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Forest of Memory

3.59  ·  Rating details ·  1,171 ratings  ·  271 reviews
Katya deals in Authenticities and Captures, trading on nostalgia for a past long gone. Her clients are rich and they demand items and experiences with only the finest verifiable provenance. Other people’s lives have value, after all.

But when her A.I. suddenly stops whispering in her ear she finds herself cut off from the grid and loses communication with the rest of the wo
Kindle Edition, 92 pages
Published March 8th 2016 by
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Average rating 3.59  · 
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 ·  1,171 ratings  ·  271 reviews

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Jul 07, 2016 rated it really liked it  ·  review of another edition
Katya lives in a hyper-connected world where everyone is always online and real-time experiences are recorded, buffered and can be uploaded as desired and even sold.

So when her connection to the net is jammed and she is abducted because she's witnessed something really strange, she's suddenly without the tools that she has relied on her whole life. The story is told by Katya after the experience, and it's clear through her story how much she is used to relying on digital storage to augment her m
Nov 30, 2016 rated it really liked it  ·  review of another edition
Shelves: 2016
This left me wondering.
And I'm still wondering.
Gosh, I wish this was a bigger book, I would have loved to know more. Such intrigue and mystery. I want more!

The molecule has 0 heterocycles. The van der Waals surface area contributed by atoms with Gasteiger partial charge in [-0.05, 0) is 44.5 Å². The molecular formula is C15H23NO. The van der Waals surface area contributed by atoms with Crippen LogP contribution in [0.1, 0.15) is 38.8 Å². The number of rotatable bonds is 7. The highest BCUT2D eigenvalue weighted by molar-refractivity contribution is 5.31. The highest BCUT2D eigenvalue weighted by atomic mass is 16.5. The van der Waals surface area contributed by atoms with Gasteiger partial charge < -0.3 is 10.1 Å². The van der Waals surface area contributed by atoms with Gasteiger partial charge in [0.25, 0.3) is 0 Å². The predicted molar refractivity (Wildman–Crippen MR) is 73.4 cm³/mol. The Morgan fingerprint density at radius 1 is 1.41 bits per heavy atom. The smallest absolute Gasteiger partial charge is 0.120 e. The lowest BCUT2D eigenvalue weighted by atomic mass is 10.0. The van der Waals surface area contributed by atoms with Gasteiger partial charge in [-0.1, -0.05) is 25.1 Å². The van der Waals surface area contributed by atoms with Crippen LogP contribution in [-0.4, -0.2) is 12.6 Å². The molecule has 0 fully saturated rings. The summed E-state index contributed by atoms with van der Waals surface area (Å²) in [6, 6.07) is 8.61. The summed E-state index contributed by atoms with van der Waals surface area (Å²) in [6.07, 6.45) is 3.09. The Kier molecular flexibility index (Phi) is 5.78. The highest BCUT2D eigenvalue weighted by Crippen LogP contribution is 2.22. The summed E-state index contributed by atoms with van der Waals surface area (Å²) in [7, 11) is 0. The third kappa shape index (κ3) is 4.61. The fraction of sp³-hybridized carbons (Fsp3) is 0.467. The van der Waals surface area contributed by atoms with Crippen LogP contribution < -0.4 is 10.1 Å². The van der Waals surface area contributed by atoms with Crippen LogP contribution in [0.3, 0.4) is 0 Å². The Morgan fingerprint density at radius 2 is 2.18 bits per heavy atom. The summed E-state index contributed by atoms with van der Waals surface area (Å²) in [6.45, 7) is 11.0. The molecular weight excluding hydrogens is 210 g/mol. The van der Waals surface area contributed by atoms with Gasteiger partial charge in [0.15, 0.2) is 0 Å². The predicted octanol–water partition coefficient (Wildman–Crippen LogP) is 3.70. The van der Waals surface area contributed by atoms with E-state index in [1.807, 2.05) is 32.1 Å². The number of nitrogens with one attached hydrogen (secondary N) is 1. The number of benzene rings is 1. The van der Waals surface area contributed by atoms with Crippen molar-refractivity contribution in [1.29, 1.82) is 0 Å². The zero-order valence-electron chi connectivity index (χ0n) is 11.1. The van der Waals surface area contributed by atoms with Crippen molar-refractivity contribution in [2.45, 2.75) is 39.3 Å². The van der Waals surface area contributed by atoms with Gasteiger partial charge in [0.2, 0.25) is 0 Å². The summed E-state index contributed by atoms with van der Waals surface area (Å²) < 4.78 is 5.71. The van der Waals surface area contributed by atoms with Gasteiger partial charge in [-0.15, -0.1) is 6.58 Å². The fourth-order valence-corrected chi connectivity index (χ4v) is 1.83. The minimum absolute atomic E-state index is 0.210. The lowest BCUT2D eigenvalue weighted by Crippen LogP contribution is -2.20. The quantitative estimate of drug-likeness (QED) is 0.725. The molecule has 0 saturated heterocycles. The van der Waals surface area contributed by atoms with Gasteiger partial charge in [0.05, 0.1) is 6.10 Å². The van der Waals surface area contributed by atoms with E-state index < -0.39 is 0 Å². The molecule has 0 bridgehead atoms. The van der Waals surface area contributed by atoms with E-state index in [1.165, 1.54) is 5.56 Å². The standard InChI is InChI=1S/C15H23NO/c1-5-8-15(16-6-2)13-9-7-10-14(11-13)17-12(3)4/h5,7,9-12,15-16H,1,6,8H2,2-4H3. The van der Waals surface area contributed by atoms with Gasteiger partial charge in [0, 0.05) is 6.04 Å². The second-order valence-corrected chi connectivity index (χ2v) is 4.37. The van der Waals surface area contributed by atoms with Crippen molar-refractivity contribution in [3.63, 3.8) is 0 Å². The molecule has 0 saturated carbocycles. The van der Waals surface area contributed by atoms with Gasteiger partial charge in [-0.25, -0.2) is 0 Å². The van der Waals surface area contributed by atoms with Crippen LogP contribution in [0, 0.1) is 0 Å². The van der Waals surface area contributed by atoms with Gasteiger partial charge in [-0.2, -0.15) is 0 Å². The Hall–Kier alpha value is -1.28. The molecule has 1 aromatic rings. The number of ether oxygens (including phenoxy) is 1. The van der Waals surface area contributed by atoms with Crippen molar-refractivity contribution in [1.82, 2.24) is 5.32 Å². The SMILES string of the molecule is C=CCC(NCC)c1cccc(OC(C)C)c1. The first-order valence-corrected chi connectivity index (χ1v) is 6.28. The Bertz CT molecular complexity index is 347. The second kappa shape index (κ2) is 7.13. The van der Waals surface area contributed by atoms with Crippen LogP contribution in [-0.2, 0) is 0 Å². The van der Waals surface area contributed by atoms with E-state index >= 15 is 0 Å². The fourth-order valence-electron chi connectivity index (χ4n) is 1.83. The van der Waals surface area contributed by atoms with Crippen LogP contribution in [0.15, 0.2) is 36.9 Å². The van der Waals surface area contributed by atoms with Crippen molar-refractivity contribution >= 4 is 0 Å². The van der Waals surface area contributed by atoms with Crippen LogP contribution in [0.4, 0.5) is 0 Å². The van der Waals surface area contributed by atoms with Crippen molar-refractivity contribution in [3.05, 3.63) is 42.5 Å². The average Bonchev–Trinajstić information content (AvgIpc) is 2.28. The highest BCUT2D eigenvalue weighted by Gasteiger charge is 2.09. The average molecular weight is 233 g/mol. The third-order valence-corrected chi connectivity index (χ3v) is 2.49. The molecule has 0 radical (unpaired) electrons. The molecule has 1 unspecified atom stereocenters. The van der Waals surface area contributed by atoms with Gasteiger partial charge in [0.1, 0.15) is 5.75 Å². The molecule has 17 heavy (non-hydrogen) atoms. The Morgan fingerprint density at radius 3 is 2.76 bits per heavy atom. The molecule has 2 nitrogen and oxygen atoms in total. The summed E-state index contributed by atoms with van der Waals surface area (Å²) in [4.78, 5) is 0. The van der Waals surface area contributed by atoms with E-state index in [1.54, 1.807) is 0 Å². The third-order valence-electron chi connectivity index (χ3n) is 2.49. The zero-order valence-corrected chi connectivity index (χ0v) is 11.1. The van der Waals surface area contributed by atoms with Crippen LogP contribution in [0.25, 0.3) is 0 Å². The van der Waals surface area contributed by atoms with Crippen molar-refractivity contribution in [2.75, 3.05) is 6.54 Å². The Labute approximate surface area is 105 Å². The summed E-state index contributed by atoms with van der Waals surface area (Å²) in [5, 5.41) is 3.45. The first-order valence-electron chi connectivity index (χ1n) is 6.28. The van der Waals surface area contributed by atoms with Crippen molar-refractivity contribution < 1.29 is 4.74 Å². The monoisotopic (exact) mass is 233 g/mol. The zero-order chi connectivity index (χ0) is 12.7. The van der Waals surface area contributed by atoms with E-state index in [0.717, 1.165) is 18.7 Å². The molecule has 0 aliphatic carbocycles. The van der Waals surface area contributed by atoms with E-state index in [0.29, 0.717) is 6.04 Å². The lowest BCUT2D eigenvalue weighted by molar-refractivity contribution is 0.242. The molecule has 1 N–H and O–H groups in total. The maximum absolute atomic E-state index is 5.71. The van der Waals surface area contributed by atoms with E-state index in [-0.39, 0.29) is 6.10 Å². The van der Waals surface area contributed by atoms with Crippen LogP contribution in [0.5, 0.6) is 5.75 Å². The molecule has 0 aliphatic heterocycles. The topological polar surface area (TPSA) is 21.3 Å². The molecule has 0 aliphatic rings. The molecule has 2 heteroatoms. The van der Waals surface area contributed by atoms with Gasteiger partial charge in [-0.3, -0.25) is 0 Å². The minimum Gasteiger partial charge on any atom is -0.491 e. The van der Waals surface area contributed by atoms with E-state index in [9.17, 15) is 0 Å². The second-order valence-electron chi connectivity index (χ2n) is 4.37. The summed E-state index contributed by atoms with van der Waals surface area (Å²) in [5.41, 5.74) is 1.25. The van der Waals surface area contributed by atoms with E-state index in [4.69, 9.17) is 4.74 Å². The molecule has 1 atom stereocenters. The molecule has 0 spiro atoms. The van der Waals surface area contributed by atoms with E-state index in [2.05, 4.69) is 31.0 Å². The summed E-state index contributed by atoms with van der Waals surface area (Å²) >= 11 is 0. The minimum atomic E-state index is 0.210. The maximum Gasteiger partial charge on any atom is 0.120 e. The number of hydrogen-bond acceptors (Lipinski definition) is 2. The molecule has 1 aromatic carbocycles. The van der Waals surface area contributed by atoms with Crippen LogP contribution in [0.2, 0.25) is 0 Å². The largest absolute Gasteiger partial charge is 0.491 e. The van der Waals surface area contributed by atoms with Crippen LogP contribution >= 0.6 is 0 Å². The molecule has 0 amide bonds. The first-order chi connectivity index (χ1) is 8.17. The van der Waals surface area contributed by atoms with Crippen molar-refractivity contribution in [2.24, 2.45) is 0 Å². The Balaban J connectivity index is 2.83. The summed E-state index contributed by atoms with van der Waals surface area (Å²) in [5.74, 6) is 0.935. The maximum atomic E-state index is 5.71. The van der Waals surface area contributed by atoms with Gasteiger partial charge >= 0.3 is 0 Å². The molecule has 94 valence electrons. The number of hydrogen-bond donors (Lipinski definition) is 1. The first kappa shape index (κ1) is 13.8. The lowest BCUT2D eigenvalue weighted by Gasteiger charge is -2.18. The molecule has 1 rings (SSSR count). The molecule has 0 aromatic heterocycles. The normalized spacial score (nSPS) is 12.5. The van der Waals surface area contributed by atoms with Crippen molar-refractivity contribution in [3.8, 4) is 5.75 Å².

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Heidi The Reader
Katya lives in a futuristic world where everyone and everything is linked to the web. Her AI speaks in her ear and fills her vision telling her about the people around her, their histories, past business deals, and anything that could be of interest to her in her job as an "Authenticities" (basically antiques) dealer. One day, on her way back from a purchase, she sees a man shoot a deer (very illegal) and realizes that her connection to the web has crashed, leaving her marooned in the real world ...more
Oct 16, 2015 rated it really liked it  ·  review of another edition
Shelves: 2016
I enjoyed this novella/short story very much - a world where everyone is connected into the net, and normal goods like a boring old dictionary are incredibly coveted, for their status as antiquities. We're left wondering what's actually happened to the main character, a woman abducted and held in the forest by a man mysteriously doing something or other with the deer (or is she?)... it's all a bit hazy, but it's welcome in this for the fun of being immersed in another world for a short period.
For a short novella, I actually got surprisingly invested in this — and didn’t really realise until the end, where I was rooting for… something more. A rescue, a redemption, something. The sting in the tail of the story, while most of it was obvious to me, works well and adds to the meaning of everything that comes before it, which is exactly how stories should be written — especially short ones.

The setting of the story, while not revolutionary — the whole idea of society being connected, of sto
May 12, 2016 rated it really liked it  ·  review of another edition
If your memory isn't perfect, how can you know what is true? How can you convince others that your experience of the world is truthfully reported? I liked this brief little book that owes as much, or more, to the conventions of mystery and suspense writing as the strictures of speculative fiction. Kowal's novella imagines a world where technology has pervaded our bodies to an extent that being offline is an anomaly and where even our relationship to nature is imbued with connectivity. What happe ...more